What makes a piece collectable?

  1. Published on February 17, 2012

Collectability is little more than an indication of desirability. The list below gives an idea of which features make an antique more attractive, and these hold true not just in relation to medical, but to virtually all classes of antique:

  1. Provenance. Recorded history of ownership or documentation of manufacture. Presence of a known signature or mark or date.
  2. Age. 19th century pieces are relatively common but the availability of pieces falls exponentially with each prior century.
  3. Rarity independant of age. Unique, bespoke, not many made, not many survived.
  4. Interest. Look for pieces which illustrate a historical turning point such as a manufacturing process which has since moved on.
  5. Craftsmanship and quality of build with fine construction material (ebony, ivory, gold, silver, silk etc)
  6. Condition. Un-restored pristine and complete examples in original casing (patina and signs of aging are good)
  7. Size. Small to medium sized pieces are more attractive to collectors. Large heavy objects tend to be more the remit of museums.
  8. Je ne sais quoi. Art and science are not mutually exclusive. If a piece is visually striking and talks to you, or grabs you by the lapels and shouts – then listen to it.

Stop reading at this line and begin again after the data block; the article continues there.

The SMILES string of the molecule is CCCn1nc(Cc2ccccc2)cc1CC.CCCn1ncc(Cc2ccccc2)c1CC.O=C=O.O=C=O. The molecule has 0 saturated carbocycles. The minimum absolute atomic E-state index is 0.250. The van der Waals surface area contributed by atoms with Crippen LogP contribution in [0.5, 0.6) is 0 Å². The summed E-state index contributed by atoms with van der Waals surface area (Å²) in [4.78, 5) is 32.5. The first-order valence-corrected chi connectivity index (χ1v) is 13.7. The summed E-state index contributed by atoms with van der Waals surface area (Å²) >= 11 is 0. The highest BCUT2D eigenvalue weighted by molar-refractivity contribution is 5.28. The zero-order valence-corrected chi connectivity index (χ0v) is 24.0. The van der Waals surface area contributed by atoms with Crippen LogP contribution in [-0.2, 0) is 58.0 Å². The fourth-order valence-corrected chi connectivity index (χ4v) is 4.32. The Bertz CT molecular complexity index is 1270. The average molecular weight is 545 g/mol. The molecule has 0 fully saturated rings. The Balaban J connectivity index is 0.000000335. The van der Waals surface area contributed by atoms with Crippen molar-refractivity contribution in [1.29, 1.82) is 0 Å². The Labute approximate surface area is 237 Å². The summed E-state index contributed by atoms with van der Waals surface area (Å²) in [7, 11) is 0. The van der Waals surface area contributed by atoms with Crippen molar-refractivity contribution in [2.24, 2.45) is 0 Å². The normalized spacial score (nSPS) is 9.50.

The picture shows a gold plated convoluted ear trumpet invented by Wright and “FECIT” (made by) Baugh. Leonard Humphries Baugh was a London goldsmith and jeweller working at 199 Strand who is described at this address in court records of the 1830s. At this early period ear trumpets were not made by mass manufacture but were crafted by goldsmiths and as such were considered works of art, as reflected in the use of the term fecit. It has an ivory ear piece and is made from thick gold plated brass. Electroplating was not in use then, instead they coated pieces one at a time with a mercury gold amalgum and subsequently burnt off the mercury in an oven, a labour intensive and time consuming process. This beautifully constructed and rare piece in near perfect condition ticks all of the 8 boxes and makes it a good example of the sort of criteria you should be looking for.

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